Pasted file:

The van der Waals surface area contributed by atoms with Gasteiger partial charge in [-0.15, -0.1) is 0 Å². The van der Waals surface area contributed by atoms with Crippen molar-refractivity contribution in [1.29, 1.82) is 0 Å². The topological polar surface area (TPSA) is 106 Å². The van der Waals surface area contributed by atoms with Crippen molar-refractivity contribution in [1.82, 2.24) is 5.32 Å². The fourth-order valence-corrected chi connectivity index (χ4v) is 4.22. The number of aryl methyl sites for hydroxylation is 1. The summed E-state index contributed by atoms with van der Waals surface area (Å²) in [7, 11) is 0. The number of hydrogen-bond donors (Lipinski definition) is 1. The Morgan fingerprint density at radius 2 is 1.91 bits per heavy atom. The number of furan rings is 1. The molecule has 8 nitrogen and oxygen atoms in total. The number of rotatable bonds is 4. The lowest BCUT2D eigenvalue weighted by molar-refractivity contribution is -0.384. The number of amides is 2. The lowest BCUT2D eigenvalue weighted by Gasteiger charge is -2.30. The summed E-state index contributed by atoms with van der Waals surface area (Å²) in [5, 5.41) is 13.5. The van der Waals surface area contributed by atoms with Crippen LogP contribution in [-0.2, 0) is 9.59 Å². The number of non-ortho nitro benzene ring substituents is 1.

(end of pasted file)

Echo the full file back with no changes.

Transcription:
The van der Waals surface area contributed by atoms with Gasteiger partial charge in [-0.15, -0.1) is 0 Å². The van der Waals surface area contributed by atoms with Crippen molar-refractivity contribution in [1.29, 1.82) is 0 Å². The topological polar surface area (TPSA) is 106 Å². The van der Waals surface area contributed by atoms with Crippen molar-refractivity contribution in [1.82, 2.24) is 5.32 Å². The fourth-order valence-corrected chi connectivity index (χ4v) is 4.22. The number of aryl methyl sites for hydroxylation is 1. The summed E-state index contributed by atoms with van der Waals surface area (Å²) in [7, 11) is 0. The number of hydrogen-bond donors (Lipinski definition) is 1. The Morgan fingerprint density at radius 2 is 1.91 bits per heavy atom. The number of furan rings is 1. The molecule has 8 nitrogen and oxygen atoms in total. The number of rotatable bonds is 4. The lowest BCUT2D eigenvalue weighted by molar-refractivity contribution is -0.384. The number of amides is 2. The lowest BCUT2D eigenvalue weighted by Gasteiger charge is -2.30. The summed E-state index contributed by atoms with van der Waals surface area (Å²) in [5, 5.41) is 13.5. The van der Waals surface area contributed by atoms with Crippen LogP contribution in [-0.2, 0) is 9.59 Å². The number of non-ortho nitro benzene ring substituents is 1.